Art. I. The ships of war of the emperor of Russia, now in the Tagus, as specified in the annexed list, shall be delivered up to admiral Cotton immediately, with all their stores as they now are, to be sent to England, and there held as a de. posit by his Britannic majesty, to be restored to his imperial majesty within six months after the conclu sion of a peace between his Britan nic majesty and his imperial ma jesty the emperor of all the Rus sias,


Art. II. Vice-admiral Seniavin, with the officers, sailors, and marines, under his command, to return to Russia without any condi. tion or stipulation respecting their future services; to be conveyed there in men.of-war, or proper vessels, at the expense of his Britannic majesty.

Done and concluded on-board the ship Twerday, in the Tagus, and on-board his Britannic majesty's ship Hibernia; off the mouth of that river, the 3d day of Sept. 1808. DE SENIAVIN, CHARLES COTTON,

Report of the Board of Inquiry. May it please your Majesty,

arms, and convention—and to report to your majesty a statement thereof, as it shall appear, together with our opinion thereon, and also our opinion, whether any, and what, further proceedings should be had thereupon.

We have, at several meetings, perused and considered your ma. jesty's orders and instructions, as transmitted to us by the right hon. lord Castlereagh, your majesty's principal secretary of state, toge ther with sundry letters, and other papers, therewith transmittedAnd have heard and examined lieutenant-general sir Hew Dalrymple, sir Harry Burrard, and sir Arthur Wellesley, and other principal offi cers employed on the said expedi tion, with such witnesses as any of

WE the underwritten general offi. them desired-and also such other

cers of the army, in obedience to your majesty's warrant, which bears date the 1st day of November, 1808, commanding us strictly to enquire into the conditions of a suspension of arms, concluded on the 22d of August, 1808, between your majesty's army in Portugal, and the French force in that coun. try-and also into a definitive convention, concluded with the French general commanding on the 31st August following-also into all the causes and circumstances (whether arising from the previous operations of the British army, or otherwise, which led to them)-and into the conduct, behaviour, and proceed. ings of lieutenant-general sir Hew Dalrymple, and such other commander or commanders of your majesty's forces in Portugal, and of any other person or persons, as far as the same were connected with the said armistice, suspension of

persons as seemed to ns most likely to give any material information.And in order that your majesty may be fully possessed of every cir cumstance which has appeared in the course of this enquiry, we beg leave to lay before your majesty the whole of our examinations and proceedings to this our report an nexed. And upon the most diligent and careful review of the whole matter, we do, in further obedience to your royal command, most humbly report to your majesty, that it appears, &c. &c.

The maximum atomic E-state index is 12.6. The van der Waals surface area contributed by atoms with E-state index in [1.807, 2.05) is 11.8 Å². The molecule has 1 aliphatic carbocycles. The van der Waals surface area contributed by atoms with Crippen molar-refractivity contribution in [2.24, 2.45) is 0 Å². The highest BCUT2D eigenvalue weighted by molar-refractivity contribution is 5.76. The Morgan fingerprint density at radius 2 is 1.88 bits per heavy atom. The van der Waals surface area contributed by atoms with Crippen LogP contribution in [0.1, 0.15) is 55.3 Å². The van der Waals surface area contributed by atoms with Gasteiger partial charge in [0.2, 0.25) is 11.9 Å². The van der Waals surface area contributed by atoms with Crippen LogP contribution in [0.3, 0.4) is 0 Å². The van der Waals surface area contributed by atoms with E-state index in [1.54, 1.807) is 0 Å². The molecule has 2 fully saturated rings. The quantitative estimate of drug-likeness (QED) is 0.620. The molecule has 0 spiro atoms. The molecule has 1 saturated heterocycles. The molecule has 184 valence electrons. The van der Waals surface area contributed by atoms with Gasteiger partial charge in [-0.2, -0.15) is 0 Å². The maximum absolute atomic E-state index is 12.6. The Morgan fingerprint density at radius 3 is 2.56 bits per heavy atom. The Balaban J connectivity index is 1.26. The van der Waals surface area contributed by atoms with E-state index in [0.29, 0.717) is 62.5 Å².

[Here follows a statement of facts relative to the arrival in Portugal of sir Arthur Wellesley's ex. pedition from Cork-to the appearance of general Spencer off the Tagus, his return to Cadiz, and his arrival again in Portugal-to the operations of the army up to the battles of the 17th and 21st-to the junction of genera! Auckland

and general Anstruther's brigades to the arrival of sir Harry Burrard and sir Hew Dalrymple-to the arrival and landing of sir John Moore; all of which have already been given in the official dispatches published in the Gazette, in the narratives of sir A. Wellesley, sir H. Burrard, and sir Hew Dalrym. ple, and in the evidence which was detailed during the sitting of the Board of Enquiry.]

After a description of the battle of Vimeira, the report proceeds thus:-Soon after twelve, the firing had ceased, and the enemy's cavalry were seen from our left, in bodies of about 200, by general Ferguson; and about the same time general Spencer saw a line formed, about three miles in front of our centre. About half past twelve, sir Arthur Wellesley proposed to sir Harry Burrard to advance from his right, with three brigades, upon Torres Vedras, and with the other five brigades to follow the enemy, who had been defeated by our left.

It appears that the situation of the army at this moment was-on the right, major-general Hill's brigade, which had not been engaged, was on the height behind Vimeira, and at a distance of above three miles from those of generals Fergu. son and Nightingale on the left. In front of Vimeira and in the centre, were the brigades of Anstruther and Fane, which had been warmly engaged. Brigadier-general Bowes's and Ackland's brigades were advanced on the heights, towards the left, in support of generals Ferguson and Nightingale. Brigadiergeneral Craufurd's brigade was detached rather to the rear of the left, about half a mile from major-general Ferguson, to support the Por. VOL. L.